LSU HEALTH SCIENCES CENTER
Endocannabinoids in Neurodegenerative Diseases
Alzheimer's disease & other dementias
2-arachidonylglycerol, Endocannabinoids, beta-site APP cleaving enzyme 1, CNR1 gene, Neurodegenerative Disorders
DESCRIPTION (provided by applicant): Alzheimer’s disease (AD) is the most common cause of dementia among older people. AD is characterized by accumulation and deposition of amyloid plaques and neurofibrillary tangles, neuroinflammation, synaptic dysfunction, progressive deterioration of cognitive function and loss of memory in association with widespread degenerated neurons and neuronal death. Currently, there are no effective medications to prevent and treat AD and halt the disease progression. This is largely due to our limited understanding of the mechanisms involved in the development and neuropathology of AD. Endocannabinoids are naturally occurring fatty acids displaying anti-inflammatory and neuroprotective properties. Recently we demonstrated that exogenous and endogenous 2-arachidonoylglycerol (2-AG) protects hippocampal neurons in culture against beta-amyloid- induced neurodegeneration and neuroinflammation. In particular, our ongoing research revealed that strengthening 2-AG signaling by inhibition of monoacylglycerol lipase (MAGL), the enzyme metabolizing 2-AG, robustly reduced protein expression of beta-site APP cleaving enzyme 1 (BACE1), the key enzyme for A-beta synthesis, and decreased deposition of A-beta plaques, neuroinflammation and neurodegeneration, and improved synaptic and cognitive function in an animal model of AD. This means that 2-AG likely plays an important role in counteracting pathogenesis and neuropathology of AD. Previous studies demonstrated that expression of BACE1 at protein levels, but not at mRNA levels, is elevated, both in AD human and animals, suggesting that expression of BACE1 is regulated by an epigenetic mechanism at post-transcriptional levels. Our preliminary studies revealed that expression of the noncoding microRNAs targeting BACE1, was significantly down-regulated both in the brains of AD humans and animals, but the expression was returned to the normal control levels when brain 2-AG levels were elevated in APP transgenic AD animals. Thus, we hypothesize that the actions of brain 2-AG signaling in preventing and reducing pathogenesis and neuropathology of AD are through CB1 receptor-dependent regulation of the expression of the specific miRNAs that repress BACE1, resulting in decreases in A-beta production and accumulation, neuroinflammation and degeneration and improvements in synaptic and cognitive function in AD animals. The proposed project will not only provide molecular mechanisms of strengthening 2-AG signaling in preventing or decreasing pathogenesis and neuropathology of AD, but also will open a new area for the development and discovery of novel drugs aimed at preventing and treating AD, or slowing AD progression.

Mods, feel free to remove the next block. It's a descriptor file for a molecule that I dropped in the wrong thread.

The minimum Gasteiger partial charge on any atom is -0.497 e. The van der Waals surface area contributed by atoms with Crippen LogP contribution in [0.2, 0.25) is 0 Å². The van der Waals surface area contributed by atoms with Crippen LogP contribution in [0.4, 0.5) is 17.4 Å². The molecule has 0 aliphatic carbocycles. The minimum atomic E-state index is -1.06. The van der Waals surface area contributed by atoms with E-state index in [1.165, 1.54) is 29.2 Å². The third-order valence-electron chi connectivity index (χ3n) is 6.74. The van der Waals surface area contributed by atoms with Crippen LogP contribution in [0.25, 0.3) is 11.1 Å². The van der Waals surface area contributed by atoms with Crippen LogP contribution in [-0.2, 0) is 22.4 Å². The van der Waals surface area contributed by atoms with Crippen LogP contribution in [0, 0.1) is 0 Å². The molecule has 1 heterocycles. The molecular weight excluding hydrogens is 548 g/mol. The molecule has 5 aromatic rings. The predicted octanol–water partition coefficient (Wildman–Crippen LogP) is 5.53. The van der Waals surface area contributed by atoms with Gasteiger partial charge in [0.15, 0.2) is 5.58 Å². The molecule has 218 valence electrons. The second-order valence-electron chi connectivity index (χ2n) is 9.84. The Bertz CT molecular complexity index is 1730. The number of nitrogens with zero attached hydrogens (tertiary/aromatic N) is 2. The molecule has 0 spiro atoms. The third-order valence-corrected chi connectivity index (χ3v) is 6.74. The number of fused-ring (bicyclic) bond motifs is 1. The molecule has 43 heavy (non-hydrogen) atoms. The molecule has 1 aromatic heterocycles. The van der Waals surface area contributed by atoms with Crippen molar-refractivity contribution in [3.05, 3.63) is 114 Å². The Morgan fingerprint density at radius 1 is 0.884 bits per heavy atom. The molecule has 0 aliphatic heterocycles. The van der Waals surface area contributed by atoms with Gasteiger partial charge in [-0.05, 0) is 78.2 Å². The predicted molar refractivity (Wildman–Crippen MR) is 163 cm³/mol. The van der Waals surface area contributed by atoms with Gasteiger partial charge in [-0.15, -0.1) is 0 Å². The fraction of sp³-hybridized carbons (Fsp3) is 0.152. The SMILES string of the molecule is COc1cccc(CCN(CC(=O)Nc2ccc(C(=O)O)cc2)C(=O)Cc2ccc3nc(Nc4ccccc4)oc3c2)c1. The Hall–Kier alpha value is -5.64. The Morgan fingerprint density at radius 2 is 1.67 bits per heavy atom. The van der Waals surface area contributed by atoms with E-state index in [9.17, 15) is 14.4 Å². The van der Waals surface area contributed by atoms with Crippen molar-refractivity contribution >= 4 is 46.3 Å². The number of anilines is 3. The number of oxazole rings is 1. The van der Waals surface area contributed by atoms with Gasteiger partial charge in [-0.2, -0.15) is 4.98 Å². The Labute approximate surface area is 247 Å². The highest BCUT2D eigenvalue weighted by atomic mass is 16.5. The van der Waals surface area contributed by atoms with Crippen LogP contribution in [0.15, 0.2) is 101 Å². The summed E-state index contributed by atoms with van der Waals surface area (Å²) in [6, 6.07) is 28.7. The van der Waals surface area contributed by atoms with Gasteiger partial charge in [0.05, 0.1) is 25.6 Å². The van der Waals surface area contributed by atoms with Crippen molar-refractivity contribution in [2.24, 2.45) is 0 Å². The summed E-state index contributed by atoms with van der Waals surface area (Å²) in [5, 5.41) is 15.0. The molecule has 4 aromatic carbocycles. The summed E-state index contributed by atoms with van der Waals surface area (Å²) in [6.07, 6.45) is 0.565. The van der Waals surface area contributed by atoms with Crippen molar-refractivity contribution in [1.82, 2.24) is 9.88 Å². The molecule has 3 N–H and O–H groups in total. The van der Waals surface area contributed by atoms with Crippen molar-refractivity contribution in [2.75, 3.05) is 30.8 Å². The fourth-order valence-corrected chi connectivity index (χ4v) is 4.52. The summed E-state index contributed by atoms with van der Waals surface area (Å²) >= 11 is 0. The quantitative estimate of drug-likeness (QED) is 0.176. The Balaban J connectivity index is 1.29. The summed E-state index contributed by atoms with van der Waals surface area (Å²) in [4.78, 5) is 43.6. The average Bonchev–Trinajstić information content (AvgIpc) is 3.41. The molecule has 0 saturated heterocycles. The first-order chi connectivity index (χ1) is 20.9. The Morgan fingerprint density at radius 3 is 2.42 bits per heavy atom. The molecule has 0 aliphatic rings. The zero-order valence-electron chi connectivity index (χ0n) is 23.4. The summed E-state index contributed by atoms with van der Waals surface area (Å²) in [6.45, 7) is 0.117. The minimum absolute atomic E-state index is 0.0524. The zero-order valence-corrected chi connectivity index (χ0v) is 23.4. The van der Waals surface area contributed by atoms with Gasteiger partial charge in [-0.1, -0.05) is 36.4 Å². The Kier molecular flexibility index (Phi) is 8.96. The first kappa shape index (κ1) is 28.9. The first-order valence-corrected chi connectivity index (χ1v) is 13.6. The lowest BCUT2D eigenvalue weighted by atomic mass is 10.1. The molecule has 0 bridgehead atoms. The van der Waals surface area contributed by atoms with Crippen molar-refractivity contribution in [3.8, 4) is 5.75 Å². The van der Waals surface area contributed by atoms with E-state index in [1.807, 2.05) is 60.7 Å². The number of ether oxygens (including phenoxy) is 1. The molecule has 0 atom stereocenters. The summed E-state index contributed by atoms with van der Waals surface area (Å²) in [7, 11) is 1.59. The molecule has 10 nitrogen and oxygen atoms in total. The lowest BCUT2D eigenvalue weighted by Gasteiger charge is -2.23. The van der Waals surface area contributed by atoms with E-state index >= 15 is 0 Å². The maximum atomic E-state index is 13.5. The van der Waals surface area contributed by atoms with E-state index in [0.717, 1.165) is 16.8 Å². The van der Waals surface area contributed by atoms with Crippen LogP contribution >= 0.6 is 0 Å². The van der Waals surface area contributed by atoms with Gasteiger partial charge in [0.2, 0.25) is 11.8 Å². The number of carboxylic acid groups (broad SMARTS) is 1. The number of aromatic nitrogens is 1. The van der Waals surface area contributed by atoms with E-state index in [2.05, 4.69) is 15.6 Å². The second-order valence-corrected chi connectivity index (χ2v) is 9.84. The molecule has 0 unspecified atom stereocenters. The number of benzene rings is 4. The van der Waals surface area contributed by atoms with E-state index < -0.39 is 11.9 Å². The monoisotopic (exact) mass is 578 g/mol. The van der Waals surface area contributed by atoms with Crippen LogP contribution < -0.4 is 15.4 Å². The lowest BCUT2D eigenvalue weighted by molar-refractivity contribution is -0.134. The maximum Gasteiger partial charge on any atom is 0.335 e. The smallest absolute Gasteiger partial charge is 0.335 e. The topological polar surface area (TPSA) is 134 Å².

The proposed application will tackle a novel and intriguing topic that 2-AG signaling is crucial in maintaining homeostasis of normal brain function and its beneficial effects are likely through CB1 receptor-dependent regulation of miRNAs that target the enzyme synthesizing beta-amyloid. The results generated from this application will not only provide molecular mechanisms of strengthening 2-AG signaling in preventing or decreasing pathogenesis and neuropathology of AD, but also will open a new area for the development and discovery of novel drugs aimed at preventing and treating AD, or slowing AD progression.